• Global value chains: yesterday, today and tomorrow

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    Made in Spain, Made in the USA and even Made in China labels make less and less sense in today’s world. Since firms decided to fragment their production processes and move them to other countries, the label Made in the World probably better represents the nature of most of the manufactured goods we consume. In this article we review the past, present and future of global value chains at a time when pandemic-induced restrictions on travel and supply disruptions have brought them back into the spotlight.

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    The creation of global value chains

    he 1990s saw the beginning of a far-reaching optimisation of production processes beyond the borders of a single country. Companies decided to fragment these processes and carry them out in as many countries (in order to make the most of each country’s advantages of specialisation), giving rise to what are known as global value chains (GVCs). Several factors helped to encourage the creation of GVCs but first and foremost were the advances made in information and communication technologies (ICTs), which enabled the different production stages to be coordinated perfectly. A second factor was the reduction in trade costs, helped by the important free trade agreements reached during that decade,11 as well as by improvements in transportation, especially by air.

    In fact, GVCs have boosted international trade flows to values that were unthinkable a few decades ago: exports of goods and services as a percentage of GDP rose from around 18% in the early 1990s to levels close to 30% just before the pandemic, while the relative weight of GVCs in total trade flows went from around 40% to just over 50% in the same period (see the chart below).12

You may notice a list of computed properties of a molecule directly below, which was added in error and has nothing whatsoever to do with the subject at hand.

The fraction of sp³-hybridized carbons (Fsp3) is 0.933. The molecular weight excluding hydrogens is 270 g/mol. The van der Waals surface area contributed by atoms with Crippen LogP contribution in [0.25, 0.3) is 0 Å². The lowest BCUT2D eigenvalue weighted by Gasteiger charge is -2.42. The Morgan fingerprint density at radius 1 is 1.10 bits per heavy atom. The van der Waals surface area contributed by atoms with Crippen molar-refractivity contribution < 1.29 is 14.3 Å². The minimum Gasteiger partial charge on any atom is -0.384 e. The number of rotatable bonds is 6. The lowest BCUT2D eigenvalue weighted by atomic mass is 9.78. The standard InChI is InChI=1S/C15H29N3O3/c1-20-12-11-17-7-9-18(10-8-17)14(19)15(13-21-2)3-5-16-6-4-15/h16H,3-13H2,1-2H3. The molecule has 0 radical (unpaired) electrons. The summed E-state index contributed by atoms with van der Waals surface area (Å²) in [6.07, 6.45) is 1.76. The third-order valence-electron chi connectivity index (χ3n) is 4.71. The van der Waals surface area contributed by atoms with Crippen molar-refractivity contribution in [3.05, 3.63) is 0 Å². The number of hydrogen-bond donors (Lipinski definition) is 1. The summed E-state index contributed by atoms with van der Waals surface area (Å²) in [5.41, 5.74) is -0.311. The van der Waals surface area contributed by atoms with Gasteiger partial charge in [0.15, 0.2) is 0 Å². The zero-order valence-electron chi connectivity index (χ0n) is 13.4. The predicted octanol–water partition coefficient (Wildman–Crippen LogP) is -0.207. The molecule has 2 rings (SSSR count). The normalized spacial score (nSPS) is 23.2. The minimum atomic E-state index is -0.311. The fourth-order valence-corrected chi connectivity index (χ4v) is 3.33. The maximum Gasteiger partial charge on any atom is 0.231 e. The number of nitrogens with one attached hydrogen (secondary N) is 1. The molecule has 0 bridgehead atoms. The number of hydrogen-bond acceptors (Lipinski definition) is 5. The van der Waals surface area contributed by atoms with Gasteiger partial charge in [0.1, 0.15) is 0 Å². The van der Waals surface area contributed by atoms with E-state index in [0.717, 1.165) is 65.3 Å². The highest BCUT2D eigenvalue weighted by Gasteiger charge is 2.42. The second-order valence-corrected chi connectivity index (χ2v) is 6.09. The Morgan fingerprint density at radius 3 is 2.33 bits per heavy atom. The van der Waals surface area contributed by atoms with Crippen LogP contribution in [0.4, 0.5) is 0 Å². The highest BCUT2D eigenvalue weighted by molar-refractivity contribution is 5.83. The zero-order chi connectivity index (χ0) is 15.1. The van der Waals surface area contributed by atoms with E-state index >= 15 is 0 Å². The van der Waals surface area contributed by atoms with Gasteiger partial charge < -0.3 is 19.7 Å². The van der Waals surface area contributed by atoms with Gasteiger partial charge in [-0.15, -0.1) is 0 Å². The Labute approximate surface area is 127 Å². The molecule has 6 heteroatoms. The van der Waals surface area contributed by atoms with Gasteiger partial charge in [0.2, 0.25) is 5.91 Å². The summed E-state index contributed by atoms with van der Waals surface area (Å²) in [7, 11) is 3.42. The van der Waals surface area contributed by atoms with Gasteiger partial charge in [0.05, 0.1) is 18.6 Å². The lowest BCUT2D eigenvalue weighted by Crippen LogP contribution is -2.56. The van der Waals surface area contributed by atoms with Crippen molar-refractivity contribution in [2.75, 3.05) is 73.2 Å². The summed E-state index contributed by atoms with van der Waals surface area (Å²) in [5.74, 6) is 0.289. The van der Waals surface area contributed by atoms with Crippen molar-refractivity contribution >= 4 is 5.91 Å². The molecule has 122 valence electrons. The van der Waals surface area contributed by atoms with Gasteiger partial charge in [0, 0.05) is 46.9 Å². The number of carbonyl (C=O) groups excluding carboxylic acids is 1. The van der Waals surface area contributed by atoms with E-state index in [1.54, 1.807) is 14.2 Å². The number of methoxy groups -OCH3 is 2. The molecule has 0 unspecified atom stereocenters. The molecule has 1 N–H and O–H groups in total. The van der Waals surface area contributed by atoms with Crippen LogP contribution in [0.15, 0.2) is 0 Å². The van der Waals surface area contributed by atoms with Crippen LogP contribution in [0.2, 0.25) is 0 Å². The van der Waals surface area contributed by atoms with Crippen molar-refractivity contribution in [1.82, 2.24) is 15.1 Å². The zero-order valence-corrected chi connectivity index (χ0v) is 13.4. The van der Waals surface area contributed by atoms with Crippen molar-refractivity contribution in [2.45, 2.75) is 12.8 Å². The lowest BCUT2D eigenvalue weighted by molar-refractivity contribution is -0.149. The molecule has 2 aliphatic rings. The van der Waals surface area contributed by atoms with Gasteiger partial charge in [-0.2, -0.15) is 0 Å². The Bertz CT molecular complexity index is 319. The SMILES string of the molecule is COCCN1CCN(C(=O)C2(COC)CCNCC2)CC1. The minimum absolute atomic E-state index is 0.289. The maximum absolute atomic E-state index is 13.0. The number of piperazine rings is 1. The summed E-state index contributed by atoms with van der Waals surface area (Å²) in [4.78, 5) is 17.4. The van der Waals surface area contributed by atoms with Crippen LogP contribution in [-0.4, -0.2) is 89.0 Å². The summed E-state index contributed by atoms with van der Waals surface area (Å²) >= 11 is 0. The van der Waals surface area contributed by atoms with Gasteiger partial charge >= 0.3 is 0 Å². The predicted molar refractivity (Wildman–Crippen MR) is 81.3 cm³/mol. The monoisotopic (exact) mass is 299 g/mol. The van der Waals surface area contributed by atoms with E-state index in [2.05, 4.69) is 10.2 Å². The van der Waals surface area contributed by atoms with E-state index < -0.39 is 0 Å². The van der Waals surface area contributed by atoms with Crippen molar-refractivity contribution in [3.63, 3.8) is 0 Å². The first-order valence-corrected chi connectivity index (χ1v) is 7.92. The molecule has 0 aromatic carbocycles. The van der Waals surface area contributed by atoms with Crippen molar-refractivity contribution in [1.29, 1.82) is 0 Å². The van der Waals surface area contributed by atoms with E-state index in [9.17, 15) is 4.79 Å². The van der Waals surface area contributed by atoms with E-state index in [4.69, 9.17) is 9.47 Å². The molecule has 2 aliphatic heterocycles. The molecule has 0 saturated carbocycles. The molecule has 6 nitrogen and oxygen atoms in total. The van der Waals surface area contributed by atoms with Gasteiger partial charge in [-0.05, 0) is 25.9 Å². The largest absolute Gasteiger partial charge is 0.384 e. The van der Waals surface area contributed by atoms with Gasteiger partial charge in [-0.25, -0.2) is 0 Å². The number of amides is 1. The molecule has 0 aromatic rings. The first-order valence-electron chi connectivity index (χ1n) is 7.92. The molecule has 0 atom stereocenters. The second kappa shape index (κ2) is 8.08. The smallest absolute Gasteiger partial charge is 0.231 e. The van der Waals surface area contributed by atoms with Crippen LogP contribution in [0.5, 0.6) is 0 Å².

• 11. 1994 saw the conclusion of the largest round of multilateral trade negotiations (the Uruguay Round), in which 123 countries took part. Also in 1994, the North American Free Trade Agreement (NAFTA) was concluded. Both agreements led to a substantial reduction in tariffs worldwide: from levels of around 16% in the early 1990s to 5% today (according to World Bank data, simple averages).
    • 12. The development of GVCs was particularly dynamic between 1990 and the early 2000s, just before the outbreak of the global financial crisis. Since then, the relative importance of these chains in trade seems to have stagnated.

    The importance of global value chains in trade flows

    Last actualization: 04 May 2022 - 09:16
    The pandemic: present impact and future approaches to GVCs

    The COVID crisis has raised many doubts regarding the high degree of globalisation achieved, as well as the adequacy of GVCs. At first, in countries such as Spain, we became aware of the high external dependence (beyond the EU’s borders) of goods which, at that time, were essential.

    In a second phase, with the strong recovery in demand focusing particularly on durable goods and the disruptions in some factories due to the effects of COVID,13 we have been faced with a global supply shortage problem we had not experienced since GVCs were created. And, in this world of global manufacturing, disruption in one stage of the production chain leads to major disruptions throughout the entire process. The longer the GVC, the greater the impact (the bullwhip effect).

    Such disruptions will undoubtedly change people’s minds about GVCs. Although it is still too early to know what changes the future holds, we can suggest some strategic rethinks company directors are likely to pursue in order to increase the robustness of the production chain.